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Old 08-24-2006, 07:06 PM   #1
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Fund Raiser Cookbooks

Wondering what everyone's opinion is on Fund Raiser type cookbooks. You know, the ones from churches, schools or some other organization.

I have some that I've bought because I've either attended that church or school or known someone that did.

Do you usually have pretty good results with the recipes? I've heard opinions on both sides.

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Old 08-24-2006, 07:17 PM   #2
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I like the few that I have.
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Old 08-24-2006, 07:27 PM   #3
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I think community cookbooks are great - some are better than others, of course! I enjoy Junior League cookbooks particularly. Usually with those the recipes are tested before being included.

I'm working on a cookbook committee right now for my church group. We're working with FRP (Favorite Recipes Press) who have done some great books. We are just starting the recipe collection process. In the past, our group has done 3 or 4 other books (the big thick ones with everybody's recipes and their names under) and this will be different... all the recipes will be tested and some weeded out... no cooks' names will appear except on a "contributors' list". There are some who aren't gonna go for that...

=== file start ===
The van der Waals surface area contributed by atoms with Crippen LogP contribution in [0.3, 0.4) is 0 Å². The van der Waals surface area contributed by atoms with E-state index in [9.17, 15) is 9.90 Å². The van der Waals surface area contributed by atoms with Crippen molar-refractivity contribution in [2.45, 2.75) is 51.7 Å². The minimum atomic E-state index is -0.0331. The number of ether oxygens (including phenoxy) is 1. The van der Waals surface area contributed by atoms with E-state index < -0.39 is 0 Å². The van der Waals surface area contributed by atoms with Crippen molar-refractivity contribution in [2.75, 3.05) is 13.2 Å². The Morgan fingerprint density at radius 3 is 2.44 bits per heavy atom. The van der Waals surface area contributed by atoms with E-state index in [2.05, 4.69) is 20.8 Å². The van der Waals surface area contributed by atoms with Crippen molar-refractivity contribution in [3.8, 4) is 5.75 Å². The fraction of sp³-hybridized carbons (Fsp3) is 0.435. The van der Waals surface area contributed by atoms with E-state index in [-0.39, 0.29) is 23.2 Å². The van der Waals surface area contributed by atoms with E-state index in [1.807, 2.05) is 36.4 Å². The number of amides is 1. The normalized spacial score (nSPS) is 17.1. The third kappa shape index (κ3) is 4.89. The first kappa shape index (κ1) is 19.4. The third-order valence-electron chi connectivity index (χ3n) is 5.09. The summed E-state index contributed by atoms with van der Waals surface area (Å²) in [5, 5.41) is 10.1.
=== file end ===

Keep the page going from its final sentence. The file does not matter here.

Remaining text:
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Old 08-24-2006, 07:30 PM   #4
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I only have one that Ilike.....most of the others I have seen had recipes that sucked. I like books that have kitchen tested recipes in them. Especially if the ingredients is expensive.
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Old 08-24-2006, 07:56 PM   #5
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Originally Posted by Bangbang
I only have one that Ilike.....most of the others I have seen had recipes that sucked. I like books that have kitchen tested recipes in them. Especially if the ingredients is expensive.
I gotta agree with you here, BB. I, too, have a couple that I like, but honestly, most of them are very redundant. The newer ones may be a bit more creative with fresh ingredients, but the old ones seemed to concentrate on different variations of the same recipe -- usually involving some type of canned soup and lots of processed food.

So it's ironic, then, for me to admit to owning quite a collection of older JL books (some newer ones too), other fundraising ones, and a whole bunch of the Favorite Recipes of Home Ec teachers that was put out by Favorite Recipes Press. I just love the retro-ness of them, even if I don't go to them for a lot of recipes.
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Old 08-24-2006, 07:59 PM   #6
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Some I like, others I don't!
Just like suzyQ said, many think that putting meat + soup + topping = a recipe!
However, I have some books that are fantastic! Those would be the ones that the contributors ONLY put in one recipe...their best!